By Alex More, Piura Region Coordinator
Peru is home to nearly 20 million acres of wetlands, located mainly in its Andes and Amazon region. Although the coastal wetlands make up a smaller percentage of the national total, they are critical for the environmental services they provide to the region.
The Sechura wetlands are located in the lower basin of the Piura River, which is strongly influenced by seasonal rains and the El Niño, and can reach up to 120 times its average area. Sechura is the only province in Peru that houses three types of coastal wetlands: an estuary (Virrilá), lagoons (Napique and La Niña) and mangroves (San Pedro and Chulliyache). Each possesses unique ecological features as a result of convergence of the warm Equatorial current and cold Humboldt current that are significant to the economic productivity of Sechura Bay.
Urgency of conservation
Of Peru’s 11 coastal wetlands, only four are protected by SERNANP, the national system of protected areas. Meanwhile, the Virrilá estuary is facing myriad threats to its health and stability. These threats include pollution from fishing vessels and dumping of solid waste, the illegal capture of threatened species. It is critical to protect this ecosystem by regulating the pressures on it while enabling local people to draw a livelihood from sustainable industries such as tourism and fishing.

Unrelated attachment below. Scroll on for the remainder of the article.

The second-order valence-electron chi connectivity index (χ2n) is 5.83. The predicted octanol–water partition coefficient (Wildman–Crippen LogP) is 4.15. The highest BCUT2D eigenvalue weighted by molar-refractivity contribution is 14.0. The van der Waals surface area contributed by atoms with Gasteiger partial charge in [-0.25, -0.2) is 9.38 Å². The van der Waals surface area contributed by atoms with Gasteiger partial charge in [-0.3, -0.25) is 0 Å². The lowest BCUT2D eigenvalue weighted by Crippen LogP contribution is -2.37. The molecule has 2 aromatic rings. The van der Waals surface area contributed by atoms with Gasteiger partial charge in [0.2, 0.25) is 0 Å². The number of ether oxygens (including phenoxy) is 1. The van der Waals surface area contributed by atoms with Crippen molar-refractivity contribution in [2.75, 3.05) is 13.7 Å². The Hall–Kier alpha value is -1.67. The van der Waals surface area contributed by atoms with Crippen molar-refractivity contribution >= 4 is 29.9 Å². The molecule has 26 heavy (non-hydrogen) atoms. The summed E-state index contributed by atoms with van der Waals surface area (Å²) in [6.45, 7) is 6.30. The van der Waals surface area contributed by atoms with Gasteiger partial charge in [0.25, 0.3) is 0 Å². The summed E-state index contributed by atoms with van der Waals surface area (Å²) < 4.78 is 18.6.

Biological importance of the Virrilá estuary
The Virrilá estuary is one of the largest in Peru and is located in the Sechura desert ecoregion, which is the least represented in Peru’s system of protected areas. Virrilá has one of the highest concentrations of shorebirds in Peru and is recognized worldwide as a priority area for bird conservation due to the high concentration of marine and aquatic birds, which can reach more than 50,000 annually. Many of these species migrate every year from North America, usually in the summer months. Thirty species of migratory shorebirds have been identified in the Virrilá estuary, the most important being the sanderling (Calidris alba), the spotted needle (marbled godwit) and the accidental sandpiper (Calidris mauri). These species are globally considered a ‘High concern’ and are a conservation priority for the U.S. government. Virrilá also has one of the highest concentrations of flamingos in Peru, with 12,000 to 15,000 individuals.
The Virrilá estuary meets the requirements to be declared a RAMSAR site as well as become part of the Western Hemisphere Shorebird Reserve Network (WHSRN). The estuary is also important to safeguard for green turtles (Chelonia mydas).
Economic Importance of Virrilá
In the Virrilá estuary, fishing has historically been a major part of the region’s economy and many families rely on it for their income. Virrilá is home to more than 27 species of fish, such as mullet, tilapia, carp, flounder and halibut. The fishing industry in Virrilá reaches its peak during the summer with about 17 tons per month, and drops to 3.5 tons per month in the fall.
Virrilá is nationally recognized for its species of flora and fauna (particularly the large flocks of migratory birds present during the summer) as well as its unique landscape, creating an opportunity for tourism. Currently, the Virrilá estuary is part of the tourist route for three local operators in Sechura and draws regular visitors from Lima and Piura. Virrilá is an important part of the local identity for the people of Parachique, La Bocana and Sechura, and provides key environmental services that generate income through fishing, farming and bee-keeping.